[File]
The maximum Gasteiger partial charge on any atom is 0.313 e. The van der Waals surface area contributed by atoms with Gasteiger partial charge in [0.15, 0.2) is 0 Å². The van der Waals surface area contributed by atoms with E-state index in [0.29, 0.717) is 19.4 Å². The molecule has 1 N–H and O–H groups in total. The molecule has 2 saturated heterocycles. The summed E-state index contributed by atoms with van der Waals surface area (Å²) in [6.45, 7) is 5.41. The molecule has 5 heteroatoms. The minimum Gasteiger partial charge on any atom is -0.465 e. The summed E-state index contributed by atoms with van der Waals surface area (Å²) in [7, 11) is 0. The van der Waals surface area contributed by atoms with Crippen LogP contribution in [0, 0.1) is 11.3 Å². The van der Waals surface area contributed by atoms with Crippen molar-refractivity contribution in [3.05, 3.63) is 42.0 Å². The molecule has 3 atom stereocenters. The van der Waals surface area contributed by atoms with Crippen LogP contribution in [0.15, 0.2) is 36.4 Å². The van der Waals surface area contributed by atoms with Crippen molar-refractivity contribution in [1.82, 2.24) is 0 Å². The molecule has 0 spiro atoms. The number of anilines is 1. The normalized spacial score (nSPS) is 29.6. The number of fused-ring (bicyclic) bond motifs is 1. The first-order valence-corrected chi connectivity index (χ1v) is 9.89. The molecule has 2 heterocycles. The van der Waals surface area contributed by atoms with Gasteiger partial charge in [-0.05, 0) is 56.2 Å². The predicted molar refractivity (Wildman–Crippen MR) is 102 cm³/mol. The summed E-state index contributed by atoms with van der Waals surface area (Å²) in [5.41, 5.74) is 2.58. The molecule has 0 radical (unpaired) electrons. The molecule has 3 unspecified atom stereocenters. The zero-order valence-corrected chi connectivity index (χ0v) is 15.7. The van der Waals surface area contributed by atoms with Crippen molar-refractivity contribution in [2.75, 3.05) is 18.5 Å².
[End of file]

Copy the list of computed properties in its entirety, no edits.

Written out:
The maximum Gasteiger partial charge on any atom is 0.313 e. The van der Waals surface area contributed by atoms with Gasteiger partial charge in [0.15, 0.2) is 0 Å². The van der Waals surface area contributed by atoms with E-state index in [0.29, 0.717) is 19.4 Å². The molecule has 1 N–H and O–H groups in total. The molecule has 2 saturated heterocycles. The summed E-state index contributed by atoms with van der Waals surface area (Å²) in [6.45, 7) is 5.41. The molecule has 5 heteroatoms. The minimum Gasteiger partial charge on any atom is -0.465 e. The summed E-state index contributed by atoms with van der Waals surface area (Å²) in [7, 11) is 0. The van der Waals surface area contributed by atoms with Crippen LogP contribution in [0, 0.1) is 11.3 Å². The van der Waals surface area contributed by atoms with Crippen molar-refractivity contribution in [3.05, 3.63) is 42.0 Å². The molecule has 3 atom stereocenters. The van der Waals surface area contributed by atoms with Crippen LogP contribution in [0.15, 0.2) is 36.4 Å². The van der Waals surface area contributed by atoms with Crippen molar-refractivity contribution in [1.82, 2.24) is 0 Å². The molecule has 0 spiro atoms. The number of anilines is 1. The normalized spacial score (nSPS) is 29.6. The number of fused-ring (bicyclic) bond motifs is 1. The first-order valence-corrected chi connectivity index (χ1v) is 9.89. The molecule has 2 heterocycles. The van der Waals surface area contributed by atoms with Gasteiger partial charge in [-0.05, 0) is 56.2 Å². The predicted molar refractivity (Wildman–Crippen MR) is 102 cm³/mol. The summed E-state index contributed by atoms with van der Waals surface area (Å²) in [5.41, 5.74) is 2.58. The molecule has 0 radical (unpaired) electrons. The molecule has 3 unspecified atom stereocenters. The zero-order valence-corrected chi connectivity index (χ0v) is 15.7. The van der Waals surface area contributed by atoms with Crippen molar-refractivity contribution in [2.75, 3.05) is 18.5 Å².